A national survey of Veterans Affairs Rheumatologists for relevance of quality of care indicators for Gout management

Authors

  • Jasvinder A. Singh,

    Corresponding author
    1. Birmingham VA Medical Center and University of Alabama, Birmingham, and Mayo Clinic School of Medicine, Rochester, Minnesota
    • University of Alabama, Faculty Office Tower 805B, 510 20th Street South, Birmingham, AL 35294
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    • Dr. Singh has received consultant fees, speaking fees, and/or honoraria (less than $10,000 each) from Abbott, Savient, and URL Pharmaceuticals, and has received research and travel grants from Allergan, Takeda, Savient, Wyeth, and Amgen.

  • Michael D. Alpert,

    1. Yale School of Medicine, New Haven, Connecticut, and VA Medical Center, Georgetown, and Howard University Hospitals, Washington, DC
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  • Gail Kerr

    1. VA Medical Center, Georgetown, and Howard University Hospitals, Washington, DC
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    • Dr. Kerr has received speaking fees and/or honoraria (less than $10,000 each) from Abbott, Amgen, and Bristol-Myers Squibb, and has received research grants from Abbott, Amgen, and Savient.


Abstract

Objective

To determine the relevance of current gout quality indicators (QIs).

Methods

Members of the Veterans Affairs (VA) Rheumatology Consortium were invited to participate in an online survey and provide opinions (rank 0–10) regarding existing gout QIs. Opinions sought on each QI were 1) relevance to US veterans, 2) likelihood to improve gout care, and 3) ease of electronic capture. Participants were also asked to rank their top 3 gout QIs.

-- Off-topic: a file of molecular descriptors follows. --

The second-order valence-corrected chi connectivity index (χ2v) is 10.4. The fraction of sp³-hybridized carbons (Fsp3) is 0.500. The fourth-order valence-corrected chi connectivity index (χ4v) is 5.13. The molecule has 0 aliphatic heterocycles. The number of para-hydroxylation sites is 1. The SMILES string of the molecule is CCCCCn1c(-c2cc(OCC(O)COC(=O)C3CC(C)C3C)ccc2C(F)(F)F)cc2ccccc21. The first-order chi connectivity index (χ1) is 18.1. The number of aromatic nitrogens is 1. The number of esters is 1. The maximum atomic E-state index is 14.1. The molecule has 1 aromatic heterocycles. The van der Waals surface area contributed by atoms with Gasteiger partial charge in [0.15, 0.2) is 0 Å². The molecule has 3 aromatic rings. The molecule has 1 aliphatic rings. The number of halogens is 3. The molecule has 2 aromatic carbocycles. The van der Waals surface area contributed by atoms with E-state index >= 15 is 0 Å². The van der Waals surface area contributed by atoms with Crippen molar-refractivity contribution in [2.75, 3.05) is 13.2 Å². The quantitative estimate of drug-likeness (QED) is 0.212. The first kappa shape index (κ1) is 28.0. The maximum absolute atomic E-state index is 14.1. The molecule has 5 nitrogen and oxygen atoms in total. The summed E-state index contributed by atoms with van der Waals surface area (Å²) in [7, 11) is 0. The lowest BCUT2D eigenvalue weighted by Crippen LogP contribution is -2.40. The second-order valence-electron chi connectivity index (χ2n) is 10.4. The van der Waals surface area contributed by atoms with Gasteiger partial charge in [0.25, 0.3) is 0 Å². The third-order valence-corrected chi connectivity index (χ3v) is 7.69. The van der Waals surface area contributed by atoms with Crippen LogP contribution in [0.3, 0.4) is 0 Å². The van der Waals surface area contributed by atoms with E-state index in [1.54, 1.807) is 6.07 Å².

Results

Participating VA rheumatologists were mainly men, with a mean age of 51.3 years, and experienced in the management of gout. All 10 gout QIs were considered relevant, with a score of 8.2 or higher. The initiation of urate-lowering therapy, monitoring of urate levels after initiation of urate-lowering therapy, and treatment of acute gout with antiinflammatory agents scored the highest with regard to likelihood of improving gout care, with the first 2 QIs also thought to be the most relevant. Adjustment of initial allopurinol dosing in patients with renal impairment and in those receiving concurrent azathioprine/6-mercaptopurine were perceived as the QIs most amenable to electronic capture. The top-ranked QIs were initiation of urate-lowering therapy with frequent gout attacks, serum urate monitoring after initiation of urate-lowering therapy, and adjustment of initial allopurinol dose to renal function.

Conclusion

In a national survey of VA rheumatologists, most gout QIs were thought to be highly relevant. QIs related to initiation of urate-lowering therapy, serum urate monitoring, and initial dosing of allopurinol were ranked the most important for veterans with gout.

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